Co-written by Brianna Ellul
There has recently been an exacerbated amount of attention on casual employees, (especially in light of the COVID-19 Pandemic), its subsequent payment schemes and amplified termination of employment.
Interestingly, the High Court has recently handed down its landmark decision in WorkPac Pty Ltd v Rossato & Ors  HCA 23 (“WorkPac v Rossato”) on 4 August 2021, which saw the previous precedent held in the Full Court of the Federal Court of Australia and the 2018 judgment overturned in relation to the definition of a casual employee.
In this long-awaited 2021 High Court decision of WorkPac v Rossato, the High Court has clarified and provided a final definition of “casual employment”, in an attempt to hinder confusion for employers that the previous decisions surrounding this had instigated.
The issue of defining casual employment has long endured and persisted prior to the immense upheaval of job insecurity following the emergence of COVID-19 in 2020. Since the decision of WorkPac Pty Ltd v Skene (“Skene”) (the original “Workpac decision that was handed down in 2018) many employers have been unsure and puzzled when distinguishing between a casual employee and their subsequent entitlements from those in a permanent role.
The 2018 Skene decision rejected the notion that an employee designated as casual under an award or registered agreement was casual for all purposes. The decision found that, when determining whether an employee was considered a casual employee, an assessment of the “substance of the relationship”, including post-contract conduct of the employer and the employee, was to be given greater weight than the terms of the employment contract, modern award or registered enterprise agreement. This meant, in practical terms, the characterisation of a type of employment could change over time.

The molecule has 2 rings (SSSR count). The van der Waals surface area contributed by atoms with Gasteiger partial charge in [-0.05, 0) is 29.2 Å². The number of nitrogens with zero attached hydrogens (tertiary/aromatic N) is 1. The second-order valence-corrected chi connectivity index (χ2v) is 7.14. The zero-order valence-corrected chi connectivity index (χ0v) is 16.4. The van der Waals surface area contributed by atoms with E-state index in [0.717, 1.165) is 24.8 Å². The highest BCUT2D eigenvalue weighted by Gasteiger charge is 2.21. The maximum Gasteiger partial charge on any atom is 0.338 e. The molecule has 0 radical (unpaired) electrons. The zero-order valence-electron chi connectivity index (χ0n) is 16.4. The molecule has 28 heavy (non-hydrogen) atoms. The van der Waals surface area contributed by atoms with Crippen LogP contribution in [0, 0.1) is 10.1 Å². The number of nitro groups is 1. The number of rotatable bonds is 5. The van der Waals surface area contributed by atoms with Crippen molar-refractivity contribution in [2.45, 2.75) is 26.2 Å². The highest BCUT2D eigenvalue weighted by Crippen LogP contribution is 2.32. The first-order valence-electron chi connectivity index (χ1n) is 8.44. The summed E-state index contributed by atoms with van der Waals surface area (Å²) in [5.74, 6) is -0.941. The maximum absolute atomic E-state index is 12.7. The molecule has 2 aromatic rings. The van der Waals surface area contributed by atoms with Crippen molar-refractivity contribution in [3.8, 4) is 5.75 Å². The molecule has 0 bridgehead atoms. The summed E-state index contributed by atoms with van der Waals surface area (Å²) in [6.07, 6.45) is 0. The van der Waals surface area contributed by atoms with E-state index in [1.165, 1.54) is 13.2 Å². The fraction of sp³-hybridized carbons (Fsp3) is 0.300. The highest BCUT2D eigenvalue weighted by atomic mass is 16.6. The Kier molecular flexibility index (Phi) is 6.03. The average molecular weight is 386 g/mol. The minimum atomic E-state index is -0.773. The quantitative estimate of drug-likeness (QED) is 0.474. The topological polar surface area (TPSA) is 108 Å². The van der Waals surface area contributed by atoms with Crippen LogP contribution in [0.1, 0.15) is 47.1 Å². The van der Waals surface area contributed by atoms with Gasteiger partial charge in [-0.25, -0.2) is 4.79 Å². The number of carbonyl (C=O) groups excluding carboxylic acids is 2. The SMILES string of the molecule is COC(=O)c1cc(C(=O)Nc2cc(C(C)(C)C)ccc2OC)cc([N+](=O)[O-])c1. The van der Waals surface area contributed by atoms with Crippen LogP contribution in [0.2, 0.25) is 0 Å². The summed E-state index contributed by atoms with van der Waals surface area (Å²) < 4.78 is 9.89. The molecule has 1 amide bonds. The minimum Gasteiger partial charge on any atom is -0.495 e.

The 2020 decision of Workpac v Rossato were both cases that tested the decision made in Skene and subsequently confirmed it.
The 2018 decision of Skene, along with the 2020 decision of WorkPac v Rossato, were both catalysts for the recently introduced legislation, whereby the Fair Work Act encompassed a definition of a casual employee. Finally, this 2021 WorkPac Pty Ltd v Rossato High Court decision overturned both of these cases.
In order to assess the 2021 High Court decision of WorkPac Pty Ltd v Rossato, we must first look at the facts of the case.
Mr Rossato was engaged as a casual employee under the registered enterprise agreement and described as a ‘casual employee’ under all six separate contracts of employment. Mr Rossato worked for WorkPac for approximately four years and was paid as a casual in accordance with the employment contracts and enterprise agreement. With complete reliance on the earlier Skene decision, some months after his retirement, Mr Rossato wrote to Workpac and tried to claim a number of entitlements such as annual leave, public holidays, and periods of personal leave and compassionate leave whilst employed by WorkPac.
WorkPac denied that Mr Rossato was entitled to any of those benefits, and asserted that he was a casual employee.